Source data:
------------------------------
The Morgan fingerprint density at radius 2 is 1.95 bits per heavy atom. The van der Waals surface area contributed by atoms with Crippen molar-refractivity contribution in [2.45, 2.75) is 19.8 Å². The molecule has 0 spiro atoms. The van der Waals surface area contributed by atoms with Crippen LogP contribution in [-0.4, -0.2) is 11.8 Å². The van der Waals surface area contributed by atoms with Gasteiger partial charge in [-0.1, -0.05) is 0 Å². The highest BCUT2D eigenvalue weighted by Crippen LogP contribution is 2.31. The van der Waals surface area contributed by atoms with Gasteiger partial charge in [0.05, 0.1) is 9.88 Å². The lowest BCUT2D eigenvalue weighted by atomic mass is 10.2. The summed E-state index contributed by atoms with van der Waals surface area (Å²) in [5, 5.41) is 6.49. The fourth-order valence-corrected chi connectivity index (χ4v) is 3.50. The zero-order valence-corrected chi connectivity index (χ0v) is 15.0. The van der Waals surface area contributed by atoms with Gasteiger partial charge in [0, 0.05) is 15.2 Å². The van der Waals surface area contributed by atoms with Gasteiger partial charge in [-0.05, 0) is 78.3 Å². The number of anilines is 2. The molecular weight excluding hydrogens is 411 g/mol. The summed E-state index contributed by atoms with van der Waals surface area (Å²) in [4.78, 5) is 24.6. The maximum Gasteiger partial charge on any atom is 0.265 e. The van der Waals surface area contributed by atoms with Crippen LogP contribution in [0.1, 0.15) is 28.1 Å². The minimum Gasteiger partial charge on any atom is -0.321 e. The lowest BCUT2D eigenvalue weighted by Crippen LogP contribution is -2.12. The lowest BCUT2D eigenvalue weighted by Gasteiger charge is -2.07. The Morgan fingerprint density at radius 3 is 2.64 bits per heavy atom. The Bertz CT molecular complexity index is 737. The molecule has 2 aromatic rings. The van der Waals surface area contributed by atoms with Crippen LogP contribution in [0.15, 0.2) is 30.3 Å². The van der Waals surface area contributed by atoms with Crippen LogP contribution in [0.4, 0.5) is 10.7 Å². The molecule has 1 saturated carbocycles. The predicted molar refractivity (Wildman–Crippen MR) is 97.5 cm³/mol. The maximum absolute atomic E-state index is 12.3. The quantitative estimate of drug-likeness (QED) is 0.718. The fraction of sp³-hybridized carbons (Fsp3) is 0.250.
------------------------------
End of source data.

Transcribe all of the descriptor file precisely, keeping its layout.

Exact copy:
The Morgan fingerprint density at radius 2 is 1.95 bits per heavy atom. The van der Waals surface area contributed by atoms with Crippen molar-refractivity contribution in [2.45, 2.75) is 19.8 Å². The molecule has 0 spiro atoms. The van der Waals surface area contributed by atoms with Crippen LogP contribution in [-0.4, -0.2) is 11.8 Å². The van der Waals surface area contributed by atoms with Gasteiger partial charge in [-0.1, -0.05) is 0 Å². The highest BCUT2D eigenvalue weighted by Crippen LogP contribution is 2.31. The van der Waals surface area contributed by atoms with Gasteiger partial charge in [0.05, 0.1) is 9.88 Å². The lowest BCUT2D eigenvalue weighted by atomic mass is 10.2. The summed E-state index contributed by atoms with van der Waals surface area (Å²) in [5, 5.41) is 6.49. The fourth-order valence-corrected chi connectivity index (χ4v) is 3.50. The zero-order valence-corrected chi connectivity index (χ0v) is 15.0. The van der Waals surface area contributed by atoms with Gasteiger partial charge in [0, 0.05) is 15.2 Å². The van der Waals surface area contributed by atoms with Gasteiger partial charge in [-0.05, 0) is 78.3 Å². The number of anilines is 2. The molecular weight excluding hydrogens is 411 g/mol. The summed E-state index contributed by atoms with van der Waals surface area (Å²) in [4.78, 5) is 24.6. The maximum Gasteiger partial charge on any atom is 0.265 e. The van der Waals surface area contributed by atoms with Crippen LogP contribution in [0.1, 0.15) is 28.1 Å². The minimum Gasteiger partial charge on any atom is -0.321 e. The lowest BCUT2D eigenvalue weighted by Crippen LogP contribution is -2.12. The lowest BCUT2D eigenvalue weighted by Gasteiger charge is -2.07. The Morgan fingerprint density at radius 3 is 2.64 bits per heavy atom. The Bertz CT molecular complexity index is 737. The molecule has 2 aromatic rings. The van der Waals surface area contributed by atoms with Crippen LogP contribution in [0.15, 0.2) is 30.3 Å². The van der Waals surface area contributed by atoms with Crippen LogP contribution in [0.4, 0.5) is 10.7 Å². The molecule has 1 saturated carbocycles. The predicted molar refractivity (Wildman–Crippen MR) is 97.5 cm³/mol. The maximum absolute atomic E-state index is 12.3. The quantitative estimate of drug-likeness (QED) is 0.718. The fraction of sp³-hybridized carbons (Fsp3) is 0.250.